I don’t know of any democractic decision making process which has always reached the conclusion I would have wanted, and I would imagine that this is the experience of virtually all citizens who are conscientious about casting ballots and participating in democratic processes. The strength of the UFT endorsement process — and what makes it worthy of support, even when one disagrees with a particular decision — is that the decision rests with a Delegate Assembly of hundreds of elected representatives from schools around the city. When a decision has been contrary to what I thought the right decision, I have always tried to figure out how to make a better case for what I thought was the right decision. For what it is worth, I have not found the use of hyperbole very effective in such a project.

  • 8 NYC Educator
    · Feb 1, 2007 at 6:21 am

    For what it is worth, I have not found the use of hyperbole very effective in such a project.

    And for what it’s worth, the very real circumstances of the Maltese endorsement preclude the need for hyperbole.

    · Feb 1, 2007 at 10:14 am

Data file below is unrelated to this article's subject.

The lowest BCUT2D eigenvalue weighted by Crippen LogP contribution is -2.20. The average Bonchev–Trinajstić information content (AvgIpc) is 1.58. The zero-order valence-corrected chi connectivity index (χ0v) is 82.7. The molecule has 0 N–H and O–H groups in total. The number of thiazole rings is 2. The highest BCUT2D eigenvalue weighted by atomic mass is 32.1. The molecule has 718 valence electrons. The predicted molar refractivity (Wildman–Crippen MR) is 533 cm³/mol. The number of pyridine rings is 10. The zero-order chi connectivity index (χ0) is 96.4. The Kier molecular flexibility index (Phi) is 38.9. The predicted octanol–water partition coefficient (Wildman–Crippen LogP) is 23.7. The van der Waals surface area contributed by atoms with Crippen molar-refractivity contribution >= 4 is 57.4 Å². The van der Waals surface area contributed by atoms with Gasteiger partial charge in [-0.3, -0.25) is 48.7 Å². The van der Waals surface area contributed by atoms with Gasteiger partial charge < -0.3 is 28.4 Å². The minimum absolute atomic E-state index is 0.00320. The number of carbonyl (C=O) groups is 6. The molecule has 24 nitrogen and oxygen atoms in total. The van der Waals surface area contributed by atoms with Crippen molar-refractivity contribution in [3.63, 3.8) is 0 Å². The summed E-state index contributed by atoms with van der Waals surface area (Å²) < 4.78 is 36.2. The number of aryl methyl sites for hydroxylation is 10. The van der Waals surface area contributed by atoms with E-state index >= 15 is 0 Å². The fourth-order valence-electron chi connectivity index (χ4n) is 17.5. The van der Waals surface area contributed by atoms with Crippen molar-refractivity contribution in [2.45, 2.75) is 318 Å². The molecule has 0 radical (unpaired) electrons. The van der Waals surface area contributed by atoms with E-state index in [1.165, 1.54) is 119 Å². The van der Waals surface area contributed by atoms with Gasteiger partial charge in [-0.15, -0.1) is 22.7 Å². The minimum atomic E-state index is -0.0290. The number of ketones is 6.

Oh, yeah, Republican Conservatives from Queens are like Ku Klux Klan and Nazi Party leaders.

    No hyperbole there.

  • 10 NYC Educator
    · Feb 1, 2007 at 5:09 pm

    Interesting choice of words.

    Correct me if I’m wrong, but I don’t recall saying anything whatsoever about Republican Conservatives from Queens. I believe I mentioned only Mr. Maltese. I work with kids from all over the globe, and I don’t much care for stereotypes.

    I find intolerance, whether directed against African-Americans, Jews, or gay people, or my students (wherever they may hail from) repugnant and unacceptable. I think gay people deserve the same civil rights as everyone else.

    Before I knew Mr. Maltese’s position on gay rights, though, his literal union-busting was quite enough for me.

    · Feb 2, 2007 at 12:11 pm

    I guess it must have been someone else, writing under the name NYC Educator, who compared Serphin Maltese, a Republican Conservative from Queens, to David Duke, a leader of the Ku Klux Klan and the Nazi Party.